How have the company graphs changed since the foundation? Can you share a few statistics? What is the reason behind your company’s longstanding success?         

Since I was little, I have always had this sense that life is short and everyday matters. I always knew that I would do something with my life to give back to others. I have always been interested in giving back to the community, and in-service and politics. I have watched people who did things they loved and some who did not, and that made an impact. At Connected Living, we are passionate and enthusiastic about our company’s purpose of helping people. Connected Living takes calculated risks. We push the envelope and oftentimes take the road less traveled.

What are the products/services the company focuses on? How are your services different from those in the market?

Connected Living Services

Connected Living is well known in the senior living industry for bringing technology – Temi robots, mobile apps, in-room programming, smart home & voice technology, and more – to seniors in long-term care facilities.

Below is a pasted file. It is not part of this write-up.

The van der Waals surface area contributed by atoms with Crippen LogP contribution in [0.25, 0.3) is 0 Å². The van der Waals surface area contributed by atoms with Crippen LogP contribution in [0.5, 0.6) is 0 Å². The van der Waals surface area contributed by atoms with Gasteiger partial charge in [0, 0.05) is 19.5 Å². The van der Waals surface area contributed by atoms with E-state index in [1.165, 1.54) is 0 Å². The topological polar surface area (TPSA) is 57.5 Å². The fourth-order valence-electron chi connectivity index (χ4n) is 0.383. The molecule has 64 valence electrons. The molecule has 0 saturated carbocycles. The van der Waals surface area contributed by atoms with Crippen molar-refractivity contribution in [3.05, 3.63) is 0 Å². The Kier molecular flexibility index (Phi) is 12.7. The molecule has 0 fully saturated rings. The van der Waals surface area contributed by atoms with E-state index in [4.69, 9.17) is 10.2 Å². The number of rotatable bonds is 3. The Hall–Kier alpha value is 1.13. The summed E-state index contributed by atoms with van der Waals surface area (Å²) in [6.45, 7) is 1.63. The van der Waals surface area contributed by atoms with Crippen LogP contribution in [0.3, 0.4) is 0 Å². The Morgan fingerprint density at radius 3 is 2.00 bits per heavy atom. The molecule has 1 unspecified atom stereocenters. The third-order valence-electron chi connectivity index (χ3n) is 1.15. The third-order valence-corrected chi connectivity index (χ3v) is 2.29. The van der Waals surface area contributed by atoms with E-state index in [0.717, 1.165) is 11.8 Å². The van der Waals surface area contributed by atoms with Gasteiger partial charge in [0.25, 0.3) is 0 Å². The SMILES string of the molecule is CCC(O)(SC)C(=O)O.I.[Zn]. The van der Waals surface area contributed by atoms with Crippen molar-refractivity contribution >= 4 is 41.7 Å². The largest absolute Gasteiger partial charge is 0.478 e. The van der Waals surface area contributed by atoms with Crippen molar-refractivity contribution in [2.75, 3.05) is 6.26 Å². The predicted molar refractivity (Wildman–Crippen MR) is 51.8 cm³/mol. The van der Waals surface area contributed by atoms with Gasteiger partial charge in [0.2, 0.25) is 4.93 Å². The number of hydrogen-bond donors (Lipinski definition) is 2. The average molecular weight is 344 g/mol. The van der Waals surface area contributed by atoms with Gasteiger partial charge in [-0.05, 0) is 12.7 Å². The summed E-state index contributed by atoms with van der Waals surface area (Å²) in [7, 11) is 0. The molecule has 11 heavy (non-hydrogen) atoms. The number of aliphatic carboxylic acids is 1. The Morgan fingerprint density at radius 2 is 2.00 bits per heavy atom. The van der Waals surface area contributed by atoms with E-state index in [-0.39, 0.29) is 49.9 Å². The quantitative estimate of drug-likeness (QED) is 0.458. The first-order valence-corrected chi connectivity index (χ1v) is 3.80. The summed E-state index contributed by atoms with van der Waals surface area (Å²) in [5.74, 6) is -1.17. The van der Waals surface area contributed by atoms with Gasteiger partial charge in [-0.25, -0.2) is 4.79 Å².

The technology encourages resident engagement and inspires our aging population to increase their communication and connection with others to live healthier lives.

Is there any new addition to the list of products/services? Anything exciting you would like to share?

Connected Living and Temi recently announced a global partnership in response to COVID-19, in which the most at-risk population – older adults – need enhanced ways to interact with family, community, and medical professionals from a distance.